And I’ve been hiding from my blog about this process because it is harder to write about the hardship of success, sometimes. We are raised not to complain about such things.

I should be doing cartwheels every five minutes he doesn’t drink. I should be dancing around my kitchen cooking for hours on end to make sure he doesn’t feel neglected*** or goes unfed. I should be singing from the rafters and dropping any not-absolutely-necessary engagements to be by his side.

Well, Bullshit.

Should I be pretending nothing different is going on and trying to fit our lives into the old drunk pattern? No. But neither should I be acting as though self-negation is somehow healthy for me OR our marriage.

Lesson learned? We’ll see.

*A friend actually broke out laughing when I claimed I had “functioned” through my four-month migraine.

**Boston Marathon discussion tomorrow along with the outcome of that fight

***Why I didn’t kill him for telling me he felt neglected the day after.

PLEASE feel free to comment. Share your stories, share your strength. (I can certainly use it.)

Confessions of a Fresh Food Failure


My wonderful Spouse has been struggling, but staying sober for nearly two weeks! I can’t even begin to tell him how amazed and proud I am. The worst part of him getting sober is that discussion of him getting sober is difficult–it makes the cravings worse–so it’s tough to say I’m proud when it brings up the why.

But I’m VERY proud of Spouse. And very ASHAMED of me.

I’ve always disliked working in cubicle world. And even though I do have a de-luxe cubicle, with a sliding plastic door and a dual-screen computer, cubicle world is still just that: Cubicle World.


Sadly, it’s where the vast majority of Americans spend their time.

In addition, my cubicle world is attached to some Important People, and so, in an effort to get the attention of these Important People, less important people come all the time–and they bring tributes.

This week that included donuts, box lunches with pressed turkey sandwiches, chips, and cookies and soda. Pressed turkey. Ew.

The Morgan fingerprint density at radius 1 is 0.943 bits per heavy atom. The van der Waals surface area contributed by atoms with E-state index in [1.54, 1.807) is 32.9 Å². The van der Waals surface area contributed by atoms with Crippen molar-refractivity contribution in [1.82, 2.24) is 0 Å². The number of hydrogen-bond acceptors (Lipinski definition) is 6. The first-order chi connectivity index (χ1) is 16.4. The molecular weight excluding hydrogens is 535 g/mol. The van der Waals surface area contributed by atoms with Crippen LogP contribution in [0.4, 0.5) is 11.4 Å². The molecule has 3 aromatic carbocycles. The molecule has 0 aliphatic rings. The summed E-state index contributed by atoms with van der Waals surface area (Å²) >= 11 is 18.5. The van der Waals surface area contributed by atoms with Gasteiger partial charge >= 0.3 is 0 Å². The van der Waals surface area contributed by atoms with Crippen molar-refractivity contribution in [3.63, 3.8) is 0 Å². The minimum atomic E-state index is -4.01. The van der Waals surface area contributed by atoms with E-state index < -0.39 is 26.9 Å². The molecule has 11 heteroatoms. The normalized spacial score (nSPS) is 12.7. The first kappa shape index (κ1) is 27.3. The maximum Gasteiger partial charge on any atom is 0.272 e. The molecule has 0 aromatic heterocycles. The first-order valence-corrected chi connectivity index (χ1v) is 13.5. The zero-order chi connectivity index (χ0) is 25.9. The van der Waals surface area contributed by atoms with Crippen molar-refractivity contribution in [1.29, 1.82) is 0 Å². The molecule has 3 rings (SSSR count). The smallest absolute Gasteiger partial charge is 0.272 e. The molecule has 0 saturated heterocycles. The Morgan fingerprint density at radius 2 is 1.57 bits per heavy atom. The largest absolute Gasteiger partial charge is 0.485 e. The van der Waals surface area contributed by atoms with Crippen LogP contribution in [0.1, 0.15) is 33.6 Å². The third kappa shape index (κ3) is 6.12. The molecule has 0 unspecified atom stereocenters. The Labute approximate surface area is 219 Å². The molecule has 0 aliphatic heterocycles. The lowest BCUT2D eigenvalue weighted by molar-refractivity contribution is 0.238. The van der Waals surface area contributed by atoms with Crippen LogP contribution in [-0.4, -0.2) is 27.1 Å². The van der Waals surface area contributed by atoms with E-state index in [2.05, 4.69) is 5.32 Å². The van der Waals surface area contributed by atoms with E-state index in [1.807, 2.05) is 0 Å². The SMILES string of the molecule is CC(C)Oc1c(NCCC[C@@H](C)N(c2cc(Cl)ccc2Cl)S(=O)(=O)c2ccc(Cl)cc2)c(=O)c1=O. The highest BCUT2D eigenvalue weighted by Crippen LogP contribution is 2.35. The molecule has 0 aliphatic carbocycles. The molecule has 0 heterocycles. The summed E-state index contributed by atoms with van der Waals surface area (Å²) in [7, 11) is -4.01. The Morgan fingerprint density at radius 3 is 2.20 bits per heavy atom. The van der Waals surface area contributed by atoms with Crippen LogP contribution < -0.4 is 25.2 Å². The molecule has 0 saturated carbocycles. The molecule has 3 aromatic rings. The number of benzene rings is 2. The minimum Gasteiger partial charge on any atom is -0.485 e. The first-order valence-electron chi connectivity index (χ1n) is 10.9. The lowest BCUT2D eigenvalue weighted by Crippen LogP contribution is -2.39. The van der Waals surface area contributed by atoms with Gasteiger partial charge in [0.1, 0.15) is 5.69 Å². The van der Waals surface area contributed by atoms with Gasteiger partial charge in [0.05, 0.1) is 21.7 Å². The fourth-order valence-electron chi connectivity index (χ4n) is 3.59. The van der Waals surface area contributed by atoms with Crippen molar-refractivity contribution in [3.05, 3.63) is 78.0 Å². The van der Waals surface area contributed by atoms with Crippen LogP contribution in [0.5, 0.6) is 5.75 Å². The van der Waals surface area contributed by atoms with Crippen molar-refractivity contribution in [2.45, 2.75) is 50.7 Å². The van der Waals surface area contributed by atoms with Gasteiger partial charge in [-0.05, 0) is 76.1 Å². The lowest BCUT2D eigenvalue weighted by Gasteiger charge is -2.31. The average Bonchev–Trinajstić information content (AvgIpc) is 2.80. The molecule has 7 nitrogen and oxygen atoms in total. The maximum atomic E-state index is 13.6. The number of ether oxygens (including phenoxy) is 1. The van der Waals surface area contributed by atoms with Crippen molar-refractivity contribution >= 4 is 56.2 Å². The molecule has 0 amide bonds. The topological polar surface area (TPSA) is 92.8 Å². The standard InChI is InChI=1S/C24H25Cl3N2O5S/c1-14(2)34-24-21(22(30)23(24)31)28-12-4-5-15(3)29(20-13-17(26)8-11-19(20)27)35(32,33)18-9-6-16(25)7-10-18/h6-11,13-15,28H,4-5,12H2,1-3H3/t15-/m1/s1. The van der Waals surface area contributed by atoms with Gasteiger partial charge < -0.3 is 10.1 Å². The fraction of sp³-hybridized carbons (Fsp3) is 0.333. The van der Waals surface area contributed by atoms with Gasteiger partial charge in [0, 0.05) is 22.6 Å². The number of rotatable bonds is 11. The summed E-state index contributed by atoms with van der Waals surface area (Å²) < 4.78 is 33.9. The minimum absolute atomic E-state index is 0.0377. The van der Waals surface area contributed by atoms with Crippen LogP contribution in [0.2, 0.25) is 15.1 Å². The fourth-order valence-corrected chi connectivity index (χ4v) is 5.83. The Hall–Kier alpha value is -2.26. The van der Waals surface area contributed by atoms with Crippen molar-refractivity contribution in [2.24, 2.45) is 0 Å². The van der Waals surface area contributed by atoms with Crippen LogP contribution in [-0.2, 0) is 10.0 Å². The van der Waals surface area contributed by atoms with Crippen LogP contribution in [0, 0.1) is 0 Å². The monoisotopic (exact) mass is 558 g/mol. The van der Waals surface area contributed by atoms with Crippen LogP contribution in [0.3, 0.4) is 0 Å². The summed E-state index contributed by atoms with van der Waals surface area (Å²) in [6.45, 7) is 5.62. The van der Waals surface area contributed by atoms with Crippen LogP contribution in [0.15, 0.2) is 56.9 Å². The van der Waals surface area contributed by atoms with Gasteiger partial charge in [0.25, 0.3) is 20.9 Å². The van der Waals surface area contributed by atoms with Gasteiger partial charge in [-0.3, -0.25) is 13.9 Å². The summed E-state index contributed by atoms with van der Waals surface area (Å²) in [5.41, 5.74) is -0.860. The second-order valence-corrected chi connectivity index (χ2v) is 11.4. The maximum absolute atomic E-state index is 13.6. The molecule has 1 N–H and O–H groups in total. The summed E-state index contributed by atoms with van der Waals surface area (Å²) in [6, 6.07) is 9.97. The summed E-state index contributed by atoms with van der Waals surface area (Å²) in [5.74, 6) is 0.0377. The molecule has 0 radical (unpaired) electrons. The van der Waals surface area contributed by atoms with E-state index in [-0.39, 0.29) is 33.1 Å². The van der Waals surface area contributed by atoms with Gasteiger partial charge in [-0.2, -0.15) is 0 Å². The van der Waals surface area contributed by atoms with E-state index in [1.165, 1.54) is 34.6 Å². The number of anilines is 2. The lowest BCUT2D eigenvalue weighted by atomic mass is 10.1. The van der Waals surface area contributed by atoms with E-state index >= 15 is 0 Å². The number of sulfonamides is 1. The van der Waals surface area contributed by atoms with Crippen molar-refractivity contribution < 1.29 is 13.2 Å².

I took out my turkey and ate the sandwich as a cheese sandwich (unlike one of my co-workers who, I found out, had taken out the cheese). And as I ate the small bag of kettle chips (my first in a very, very long time) I thought how could there be so many chips in here? I can’t eat this much! I used to eat two of these! Yet I finished the bag of chips. Ew.

That afternoon, worn out from the sugar rush and falling asleep at my desk, I had a Krispy Kreme donut. Yup. Trans-fat covered in sugar. The pick me up lasted a half hour. Of course.


I then had gummy bears. A lemon drop. And when I got home, cheesy bread.

Thursday I had a migraine.

Now, the migraine is the end result of my medications being switched around, but it was probably finalized by the feeding frenzy. I poured SHIT into my body. My body responded by attempting to kill me. I think it’s kind of fair. I wish this alarm system had been available to me before I hit 200 pounds, but I shouldn’t complain. I have it now. 


I spent yesterday in bed, with the blackout curtains pulled. trying hard not to think about Spouse’s rather ugly “I fully support your effort to have the best migraine ever!” comment. Trying to get the numbness at the end of my tongue to stop and the sensation in the left side of my body to start (I get neurologic migraines, yay!). And then, after 6 pm, I finally got a medication to take with the rescue medication so I wouldn’t puke from the rescue medication. No really. Took meds to take meds.